Being in the moment is a gift to both of us which leads to engagement, sharing ideas, visions, play or a good groom. The domestic horse, when given living conditions similar to the wild, will have strong abilities to tune in to their environment, reflect and much more. Why are horses choosing to show us how to be? Francesco De Giorgio from the international institute for Zooanthropology describes the horses and their ability to communicate with us: “For a social animal, dialogue is a fundamental element of individual growth. Both what you exchange in a dialogue and the experience itself can help you in your personal development and understanding of yourself” (Equus lost? How we misunderstand the nature of the horse-human relationship-plus, brave new ideas for the future, 2016).

When horses in domestic realms have a choice to engage with us or not, the experience is more authentic. We have shared dialogue to learn from.  Engaging with horses leads to an opening of our emotions. Horses experience many sensations from jealousy, love, frustration to contentment and pride. Their advantage over us is not holding on to them. They let the energy from the emotion pass through and ‘go back to grazing’. This has great benefits in holding space for reflection, healing and personal development. As long as we are true to what we feel in the moment, they will be there to support and lead us through what we need to understand and teach us how to let go and continue “back to grazing”.

Over the years I have become more observant and notice the slightest gesture a horse will make towards me or another herd mate. When I start to be present, I am starting to be aware of my surroundings. After a while, like a trained muscle, I start to observe more and feel, see, sense and think. I bring my intuitive sense inwards and create a grounded place versus a reactive place. Self-observation and “doing” nothing are important skills for self-development, be it mental, physical and or spiritual.

Horses give us the gift of a broader perspective. They show us our real power, having a profound effect on our being.

A young woman came to work with me a few years ago. She was bent over in her posture. After engaging with the horses in the first two sessions, where she learnt new skills of observing, grounding and self-acceptance, she gained more trust in the horses and was ready to “dive in”. On the third session, she was leading one of the horses. By asking the horse to follow her with no touch, she discovered a powerful place that was hidden inside of her. A place she can tap into wherever she is. After the session, she thanked the horse for his teachings and I noticed her energy level was brighter and her whole posture had changed. She was standing upright.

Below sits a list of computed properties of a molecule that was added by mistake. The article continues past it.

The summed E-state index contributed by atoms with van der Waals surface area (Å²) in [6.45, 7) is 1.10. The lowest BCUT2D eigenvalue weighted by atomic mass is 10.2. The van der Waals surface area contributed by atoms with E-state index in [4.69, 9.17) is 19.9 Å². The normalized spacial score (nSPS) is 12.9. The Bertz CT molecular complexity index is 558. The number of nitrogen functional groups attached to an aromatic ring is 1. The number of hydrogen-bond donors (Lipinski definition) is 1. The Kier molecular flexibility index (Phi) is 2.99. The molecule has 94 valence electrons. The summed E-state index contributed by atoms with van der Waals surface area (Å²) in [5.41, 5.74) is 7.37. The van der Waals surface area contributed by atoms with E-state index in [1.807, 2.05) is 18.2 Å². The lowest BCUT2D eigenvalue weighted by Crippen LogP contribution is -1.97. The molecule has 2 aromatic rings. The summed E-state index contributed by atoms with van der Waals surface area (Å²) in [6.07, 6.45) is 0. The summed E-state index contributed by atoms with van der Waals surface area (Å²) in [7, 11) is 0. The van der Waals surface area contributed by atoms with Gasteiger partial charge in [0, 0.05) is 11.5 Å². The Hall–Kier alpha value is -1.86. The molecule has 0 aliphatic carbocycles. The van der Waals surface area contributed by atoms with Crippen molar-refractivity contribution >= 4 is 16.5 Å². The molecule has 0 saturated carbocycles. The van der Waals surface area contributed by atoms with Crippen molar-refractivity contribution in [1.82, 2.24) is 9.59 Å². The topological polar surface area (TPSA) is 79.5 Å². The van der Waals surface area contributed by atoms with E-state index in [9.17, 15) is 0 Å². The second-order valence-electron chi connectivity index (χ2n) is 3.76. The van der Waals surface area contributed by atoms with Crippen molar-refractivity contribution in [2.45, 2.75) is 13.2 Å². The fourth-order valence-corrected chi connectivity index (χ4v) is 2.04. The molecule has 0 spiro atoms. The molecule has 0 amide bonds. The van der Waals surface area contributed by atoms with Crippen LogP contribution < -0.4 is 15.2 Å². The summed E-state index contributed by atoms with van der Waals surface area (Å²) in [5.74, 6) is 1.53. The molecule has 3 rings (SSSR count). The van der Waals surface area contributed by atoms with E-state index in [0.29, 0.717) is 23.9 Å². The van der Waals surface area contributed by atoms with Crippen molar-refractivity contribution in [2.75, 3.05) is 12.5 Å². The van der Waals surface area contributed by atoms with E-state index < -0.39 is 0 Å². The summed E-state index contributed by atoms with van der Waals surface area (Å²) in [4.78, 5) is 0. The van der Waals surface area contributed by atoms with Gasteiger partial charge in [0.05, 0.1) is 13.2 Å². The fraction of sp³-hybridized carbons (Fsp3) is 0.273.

A change like that, subtle as it may be, can bring higher self-esteem, and help the physical body breathe and move more efficiently. Being present and in the moment with horses, the magnetic field around our heart and senses become engaged. The experience is whole and memorable. It creates a ‘power’ place a person can tap into any moment they need to bring strength. The horses teach us to observe with a clear mind, breathe and have healthy boundaries and trust.  They ask us to understand the messages behind our emotions and let them go.

They are teaching us to enter the space between the notes.

Spending time with the horses is honouring special moments. These visits are an excuse to start breathing and connect to the heart. To me, this is the real horse power.

 

 

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Rachel Gedaliya, FEEL (Facilitated Equine Experiential Learning) facilitator – After a self-discovery workshop at Horse Spirit Connections, I began training in the full FEEL program. Since graduating in 2016, I started my practice-OPEN GAITS, where people who are looking to deepen their connection to self and community through the way of the horse, can come and explore. OPEN GAITS invites people from all walks of life; from young adults to women in transition to veterans and more. The work is done at a beautiful farm in Saanich, Vancouver Island, BC. You can reach me by email at rachged@gmail.com.